Thursday, September 30, 2010

Dehli struggles to escape Beijing shadow

Stunning venues, near-flawless organisation and a table-topping performance: China dazzled the world with a 2008 Olympics that leaves India's troubled Commonwealth Games in the shade.

New Delhi's Commonwealth Games have been tagged the "Shame Games" by local media after a shambolic run-up to Sunday's opening that has reinforced the nation's reputation for inefficient bureaucracy, poor infrastructure, graft and squalor.

India's travails are a far cry from southern China's Guangzhou, where up to 12,000 athletes from 45 nations are expected to attend the Asian Games in November, two years after the Beijing extravaganza.

In glaring contrast to India, Guangzhou is quietly going about finishing preparations for the Asian Games -- the world's biggest sporting event after the Olympics.

Wu Yucheng, an official at the government's Guangdong Sports Bureau, said he was aware of the problems in Delhi but declined to elaborate.

"We have been planning for the Asian Games for seven years. So we started our preparation early. We have invested a lot of money in the Games and the city infrastructure," he said.

"In Guangzhou, you can look around and you will see that a lot of things are happening. Every day you see new changes in the city.... It is not only about the Games, but it is about the city."

Fifty-eight venues have been refurbished for the Asian Games and 12 more have been built from scratch. Finishing touches are being applied a month in advance, while venue personnel are in place, testing equipment and learning their roles.

Taking pride of place is the huge, gleaming Guangzhou Olympic Centre for track and field, swimming and equestrian events.

Other competitions will be held at a brand new Asian Games Town in a semi-rural part of the city, while the opening ceremony will take place at a newly-built amphitheatre in the Pearl River skyscraper district.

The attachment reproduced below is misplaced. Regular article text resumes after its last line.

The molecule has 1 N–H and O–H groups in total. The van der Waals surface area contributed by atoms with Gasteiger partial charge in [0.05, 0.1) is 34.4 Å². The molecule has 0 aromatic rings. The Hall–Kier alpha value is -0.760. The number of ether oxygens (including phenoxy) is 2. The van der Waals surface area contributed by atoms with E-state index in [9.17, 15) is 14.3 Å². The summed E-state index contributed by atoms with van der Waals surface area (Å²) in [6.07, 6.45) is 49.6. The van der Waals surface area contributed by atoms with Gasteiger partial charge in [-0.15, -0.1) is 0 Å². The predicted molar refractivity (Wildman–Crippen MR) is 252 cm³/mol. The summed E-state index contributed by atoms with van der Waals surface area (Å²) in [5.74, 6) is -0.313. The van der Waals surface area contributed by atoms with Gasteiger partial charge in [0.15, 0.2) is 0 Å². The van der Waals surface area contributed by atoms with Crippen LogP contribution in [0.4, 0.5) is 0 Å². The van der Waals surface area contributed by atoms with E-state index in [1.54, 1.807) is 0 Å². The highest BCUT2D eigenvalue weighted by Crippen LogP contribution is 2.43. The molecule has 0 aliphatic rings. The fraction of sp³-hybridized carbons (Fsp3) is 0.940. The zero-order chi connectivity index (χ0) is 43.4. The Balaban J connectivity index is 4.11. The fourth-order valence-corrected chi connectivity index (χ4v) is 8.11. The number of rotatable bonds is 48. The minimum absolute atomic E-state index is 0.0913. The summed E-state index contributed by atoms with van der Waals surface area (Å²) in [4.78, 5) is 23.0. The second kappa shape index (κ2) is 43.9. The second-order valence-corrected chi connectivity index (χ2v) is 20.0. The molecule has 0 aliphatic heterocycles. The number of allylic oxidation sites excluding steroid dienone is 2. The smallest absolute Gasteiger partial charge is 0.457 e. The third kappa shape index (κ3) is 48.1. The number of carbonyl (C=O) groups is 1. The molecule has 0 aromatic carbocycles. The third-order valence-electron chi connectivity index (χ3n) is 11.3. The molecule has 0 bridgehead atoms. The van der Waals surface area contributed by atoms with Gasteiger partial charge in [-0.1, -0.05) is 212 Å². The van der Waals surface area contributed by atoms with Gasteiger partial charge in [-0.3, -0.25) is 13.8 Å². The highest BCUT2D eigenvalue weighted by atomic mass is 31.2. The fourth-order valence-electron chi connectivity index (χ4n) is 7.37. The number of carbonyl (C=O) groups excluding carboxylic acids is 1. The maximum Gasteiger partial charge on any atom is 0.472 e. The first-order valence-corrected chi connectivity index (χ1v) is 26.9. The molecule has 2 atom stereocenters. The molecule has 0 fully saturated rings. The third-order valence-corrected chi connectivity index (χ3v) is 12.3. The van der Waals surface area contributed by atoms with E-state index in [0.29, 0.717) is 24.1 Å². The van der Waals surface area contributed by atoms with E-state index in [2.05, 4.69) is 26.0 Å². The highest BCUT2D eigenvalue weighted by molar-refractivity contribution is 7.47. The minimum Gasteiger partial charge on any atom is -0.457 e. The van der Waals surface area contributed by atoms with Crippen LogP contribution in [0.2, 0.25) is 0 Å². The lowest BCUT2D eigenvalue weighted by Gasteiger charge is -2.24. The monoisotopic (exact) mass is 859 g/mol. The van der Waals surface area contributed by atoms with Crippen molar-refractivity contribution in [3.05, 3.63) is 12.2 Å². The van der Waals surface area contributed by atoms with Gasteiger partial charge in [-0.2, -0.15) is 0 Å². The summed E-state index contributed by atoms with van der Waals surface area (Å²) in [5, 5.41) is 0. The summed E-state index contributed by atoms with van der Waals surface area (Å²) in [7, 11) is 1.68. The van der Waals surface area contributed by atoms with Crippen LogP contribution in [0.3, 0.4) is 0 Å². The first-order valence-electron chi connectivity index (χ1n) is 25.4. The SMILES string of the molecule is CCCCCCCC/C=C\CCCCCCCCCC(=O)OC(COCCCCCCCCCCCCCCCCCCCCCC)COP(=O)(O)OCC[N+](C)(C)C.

Against this, the multi-sport Commonwealth Games teetered on the brink of collapse last week as some nations threatened to pull out amid worries about security, a bridge collapse and the standard of accommodation and venues.

Problems with the Delhi Games also include an outbreak of mosquito-borne dengue fever and doubts about transport, fire and evacuation procedures and medical services.

All this has dashed the hopes of the country of a billion-plus people of showcasing itself as an emerging power and delivering an event to rival Beijing, analysts say.

Concern about the negative impact was expressed by a leading Indian business lobby group.

"It is a sad state of affairs indeed and, psychologically, puts a question mark against India’s capacity to deliver," said Amit Mitra, general secretary of the Federation of Indian Chambers of Commerce and Industry.

But there are signs that things are coming together at the last minute as hundreds of competitors arrived this week to take up residence in the much-criticised athletes' village. As many as 5,000 athletes from 71 nations and territories formerly linked to the British Empire are expected.

It would also be a mistake to characterise Beijing's experience as flawless and it is too early to say whether there will be any last-minute glitches at the Asian Games.

Beijing enjoyed a huge boost to its infrastructure through developments such as new subway lines, but has struggled to find a role for iconic venues such as the Bird's Nest stadium and the Water Cube aquatics centre.

Wu said both Guangzhou and Beijing had taken a comprehensive view of organisational issues and admitted there had been problems in the run-up to the Asian Games.

The deputy secretary general of the Asian Games' organising committee, Gu Shiyang, underlined planning and local support as key factors.

"Good planning is one factor, but the most important factor is the support from the government and the citizens as well as state-owned enterprises and private enterprises, the support and participation from all walks of life.

"The educational considerations are also very important. We have 50,000 volunteers for the Asian Games. Most of these volunteers are from the colleges and universities. And also we have 500,000 city volunteers."

He said in the coming weeks all venue teams would be doing rehearsals and drills to make sure their venues operated smoothly.

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